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The Prodigy returns
‘That was fun. Let’s do it again!” said young prodigy pianist Kevin Chen last year after his first ever performance with an orchestra.
Now, at only eight years old, Kevin is returning to play with the Abbotsford Youth Orchestra (AYO) — but this time, he’s bringing his own symphonic compositions.
Langley audiences will get another chance to hear Kevin play, when he returns to the stage at Langley Community Music School on Sunday, Oct. 6, nearly a year after his first performance in Rose Gellert Hall.
For someone who’s been around for less than a decade, Kevin already has an impressive number of accomplishments under his belt.
“After getting his ARCT (Association of the Royal Conservatory of Toronto) diploma in June and placing first in the Canadian Music Competition in Montreal this summer, Kevin decided to write a couple of symphonies,” said AYO director, Calvin Dyck.
“He was inspired by the orchestra last year, so this year he is coming back for the AYO to play his first ever symphony — in a world premiere.”
A pint-sized Mozart
This shy, very childlike and innocent young boy is a highly unusual talent, and because he is so very small, when he is at the piano he requires a box with a system of levers that are his equivalent of pedals.
“Kevin is akin to Mozart with his incredible capacity for absorbing and memorizing music in a very short period of time,” said Dyck.
“He hears the music in his head when he looks at a score and while he is composing. He has a mature musical sensitivity that you usually only see in a seasoned artist; and he handles technical and musical intricacies with amazing ease.”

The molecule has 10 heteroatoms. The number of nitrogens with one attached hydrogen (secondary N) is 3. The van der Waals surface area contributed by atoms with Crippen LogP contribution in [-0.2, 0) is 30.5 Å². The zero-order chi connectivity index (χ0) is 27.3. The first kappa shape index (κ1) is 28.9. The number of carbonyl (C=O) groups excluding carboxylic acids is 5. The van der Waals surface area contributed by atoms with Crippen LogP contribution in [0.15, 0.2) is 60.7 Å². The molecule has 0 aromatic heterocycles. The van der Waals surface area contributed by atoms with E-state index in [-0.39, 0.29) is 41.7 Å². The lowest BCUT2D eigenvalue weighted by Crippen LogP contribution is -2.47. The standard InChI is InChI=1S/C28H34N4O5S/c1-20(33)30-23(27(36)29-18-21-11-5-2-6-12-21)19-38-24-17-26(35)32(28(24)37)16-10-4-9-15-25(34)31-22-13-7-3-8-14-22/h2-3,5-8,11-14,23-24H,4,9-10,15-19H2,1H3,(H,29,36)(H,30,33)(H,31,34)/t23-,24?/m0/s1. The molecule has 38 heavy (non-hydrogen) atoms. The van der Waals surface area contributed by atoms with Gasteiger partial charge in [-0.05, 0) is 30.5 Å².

Creating like Mozart
While his solo piano writing is like that of a Chopin nocturne, Kevin’s symphonies are in the style of Mozart. “They are very melodic and immediate,” says Dyck. “He uses similar orchestrations to Mozart. That’s where his musical love is today, but as he grows older I imagine he will become interested in other styles.”
An incredible talent
At age five Kevin began music studies; at six he was the youngest person in Canada to take and pass the Grade 9 Royal Conservatory of Music exams; at age seven he passed his Grade 10 (with first-class honours); and now he has his ARTC diploma — and he’s only eight.
A real curiosity
His last performance in Abbotsford went really well — so well, in fact, that he received standing ovations and audience members wanted their picture taken with him.
“A film crew came out to make a documentary, and music teachers brought along their students,” said Dyck.
“There’s a real fascination with his talent.”
Colleen Athparia, Kevin’s teacher, will also be performing along with Dyck.
An international artist, author and RCM adjudicator, Colleen is a sought after teacher at the Mount Royal Conservatory, and considered one of Canada’s top four pianists of contemporary music.
Something new, something old
“While the AYO will be playing excerpts from Kevin’s First Symphony, and accompanying him on Mozart’s Piano Concerto No. 23, we are also doing the Overture to Rossini’s comedic opera The Barber of Seville,” Dyck said.
“This is one of the most loved and best recognized works in the classical/opera repertoire, thanks in part to its use in countless movies, commercials, and of course, a Bugs Bunny cartoon.”